Ain’t Too Proud by Dominique Morisseau

Temptations on Broadway

By: - Nov 15, 2019

For a playwright, what could be an easier and perhaps less consequential activity than crafting a jukebox musical? Cobble together a batch of songs with a bit of storyline connective tissue, and voilà, a mediocre theatrical offering. But occasionally, a talented artist creates an entertainment masterpiece that deservedly plays to full house, standing ovations every night.

Accomplished playwright Dominique Morisseau knows her canvass, Detroit’s African-American community, particularly as depicted in her dramatic plays, the Detroit trilogy. She also controls her palette in this outing, blending humor, sadness, and infectious musical performance. Armed with the biography, The Temptations, written by founding member Otis Williams, Morisseau paints a complex picture with consummate skill. As one who attended this musical with a heavy dose of skepticism – not keen on the genre and without the enthusiasm of a Temptations devotee – I must admit to total conversion.

Ain’t Too Proud could not exist without high energy performances of the Temptations songs, and they are so authentic, you’d think you’re seeing the actual group. The mix of voices backed by an 18-piece orchestra along with Sergio Trujillo’s exciting choreography hit the mark. In addition to the multipart harmony of exquisite voices, the Temps twirl, twist, toe tap, and finger point their way through over two dozen of the finest songs in the Motown catalog.

An added dimension is the inclusion of covers that the group and its predecessors sang before tunes were written for them – such as the infectious “Shout” or the beautiful ballad “In the Still of the Night.”  Music of The Supremes is also woven in as they represented the biggest competition for recognition in the Rhythm & Blues space.  Of course, The Temptations music takes center stage, particularly their unforgettable classic period, bookended by 1963’s “The Way You Do the Things You Do,” and 1972’s “Papa Was a Rolling Stone.”

The outstanding Derrick Baskin as Otis Williams anchors the show. Appropriately, as the cornerstone to forming the group and its last surviving member, Otis acts as the storyteller throughout, adding narration to the events playing out on the stage. And while many of us may have known about the occasional dissention, death, separation, or scandal that the group suffered, the production puts the characters in front of you as real people that you care about, and you feel the impact of events.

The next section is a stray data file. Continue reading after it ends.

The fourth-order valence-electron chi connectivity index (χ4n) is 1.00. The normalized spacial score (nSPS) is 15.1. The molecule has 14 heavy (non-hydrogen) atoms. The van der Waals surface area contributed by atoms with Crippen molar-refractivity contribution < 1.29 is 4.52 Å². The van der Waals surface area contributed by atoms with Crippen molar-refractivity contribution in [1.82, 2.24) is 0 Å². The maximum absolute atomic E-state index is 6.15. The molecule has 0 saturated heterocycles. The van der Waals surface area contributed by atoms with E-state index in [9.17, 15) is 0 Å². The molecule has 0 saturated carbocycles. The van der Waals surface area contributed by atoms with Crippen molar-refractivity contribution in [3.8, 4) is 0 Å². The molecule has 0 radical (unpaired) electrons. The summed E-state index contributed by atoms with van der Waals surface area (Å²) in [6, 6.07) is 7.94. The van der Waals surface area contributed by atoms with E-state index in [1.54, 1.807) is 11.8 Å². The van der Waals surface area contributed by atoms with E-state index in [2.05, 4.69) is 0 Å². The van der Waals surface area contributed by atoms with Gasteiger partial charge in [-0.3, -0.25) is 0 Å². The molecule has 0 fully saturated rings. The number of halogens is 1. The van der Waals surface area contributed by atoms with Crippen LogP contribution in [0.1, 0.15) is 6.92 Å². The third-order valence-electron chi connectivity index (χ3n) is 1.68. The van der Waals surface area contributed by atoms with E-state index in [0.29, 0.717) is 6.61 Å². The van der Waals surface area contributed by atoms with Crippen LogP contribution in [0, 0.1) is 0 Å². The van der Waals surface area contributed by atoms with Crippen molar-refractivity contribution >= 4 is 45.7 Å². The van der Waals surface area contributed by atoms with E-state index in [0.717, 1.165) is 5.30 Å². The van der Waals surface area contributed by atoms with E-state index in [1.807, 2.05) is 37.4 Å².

Each member of the “Classic Five” lineup of the Temps is well personified and performed. Paul Williams (played by James Harkness) is devoted but fragile and troubled. Bass Melvin Franklin (Jawan M. Jackson) is wry, steady, and supportive. Frequent lead singer David Ruffin (Elijah Ahmad Lewis) is highly talented, but self-centered and irresponsible. Sweet voiced Eddie Kendricks (Jelani Remy) is the Frazier to Otis’s Ali, in frequent battle over the needs of the individual versus the group. Finally, Otis himself, is the adult in the room. Although he organized the group, he allows others to bask in the limelight while he makes personal sacrifice to ensure its survival.

The group deals not only with its own individual and collective demons, but with broader societal ills as well. As they gain prominence, Detroit becomes a racial powder keg, igniting in 1967. Political assassinations and danger on southern tours punctuate their lives. Throughout, they confront the challenge of whether and how to make these issues part of their public presence. Motown Records founder Barry Gordy (portrayed exquisitely as a velvet hammer puppeteer by Jahi Kearse) works to find a safe path through a potential public relations minefield.

The production is everything you would expect from Broadway. With over 30 performers, acting, singing, and dancing is great throughout, though a couple of casting decisions seem strange. In real life, Gordy replaced the hefty voiced Flo Ballard as lead singer of The Supremes with Diana Ross specifically to create a light sound. With no criticism of Candice Marie Woods who plays Ross and has a fine voice, it is much heavier and doesn’t really capture The Supremes ethereal sound. Also, Joshua Morgan as The Temptations’ manager Shelly Berger, lacked the Jewish affect and demonstrative attitude that one would expect from an entertainment manager, though Berger may have been mousy in reality. But these slight dissonances are small nicks in a shiny armor.

Ain’t Too Proud with book by Dominique Morisseau and music and lyrics from The Legendary Motown Catalog plays at the Imperial Theatre, 249 West 45th St., New York, NY on an open ended run.

 Posted courtesy of For All Events.